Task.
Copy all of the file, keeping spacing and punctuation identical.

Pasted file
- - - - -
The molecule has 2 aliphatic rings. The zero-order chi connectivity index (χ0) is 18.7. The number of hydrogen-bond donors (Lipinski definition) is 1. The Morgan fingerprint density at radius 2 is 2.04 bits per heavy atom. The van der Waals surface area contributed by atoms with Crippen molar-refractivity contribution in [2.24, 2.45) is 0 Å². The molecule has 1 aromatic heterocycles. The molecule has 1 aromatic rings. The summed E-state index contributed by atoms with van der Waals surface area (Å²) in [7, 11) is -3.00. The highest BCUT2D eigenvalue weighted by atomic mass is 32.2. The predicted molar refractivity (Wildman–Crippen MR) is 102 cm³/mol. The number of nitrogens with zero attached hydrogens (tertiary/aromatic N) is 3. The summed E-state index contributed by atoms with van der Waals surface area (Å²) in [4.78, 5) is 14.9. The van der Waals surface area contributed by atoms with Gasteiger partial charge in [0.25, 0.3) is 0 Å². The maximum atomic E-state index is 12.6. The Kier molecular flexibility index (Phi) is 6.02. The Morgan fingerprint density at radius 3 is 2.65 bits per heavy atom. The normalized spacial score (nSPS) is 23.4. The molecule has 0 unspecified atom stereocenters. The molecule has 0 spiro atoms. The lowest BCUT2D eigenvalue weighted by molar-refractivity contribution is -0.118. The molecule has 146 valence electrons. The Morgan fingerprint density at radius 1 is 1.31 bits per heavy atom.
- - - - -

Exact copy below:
The molecule has 2 aliphatic rings. The zero-order chi connectivity index (χ0) is 18.7. The number of hydrogen-bond donors (Lipinski definition) is 1. The Morgan fingerprint density at radius 2 is 2.04 bits per heavy atom. The van der Waals surface area contributed by atoms with Crippen molar-refractivity contribution in [2.24, 2.45) is 0 Å². The molecule has 1 aromatic heterocycles. The molecule has 1 aromatic rings. The summed E-state index contributed by atoms with van der Waals surface area (Å²) in [7, 11) is -3.00. The highest BCUT2D eigenvalue weighted by atomic mass is 32.2. The predicted molar refractivity (Wildman–Crippen MR) is 102 cm³/mol. The number of nitrogens with zero attached hydrogens (tertiary/aromatic N) is 3. The summed E-state index contributed by atoms with van der Waals surface area (Å²) in [4.78, 5) is 14.9. The van der Waals surface area contributed by atoms with Gasteiger partial charge in [0.25, 0.3) is 0 Å². The maximum atomic E-state index is 12.6. The Kier molecular flexibility index (Phi) is 6.02. The Morgan fingerprint density at radius 3 is 2.65 bits per heavy atom. The normalized spacial score (nSPS) is 23.4. The molecule has 0 unspecified atom stereocenters. The molecule has 0 spiro atoms. The lowest BCUT2D eigenvalue weighted by molar-refractivity contribution is -0.118. The molecule has 146 valence electrons. The Morgan fingerprint density at radius 1 is 1.31 bits per heavy atom.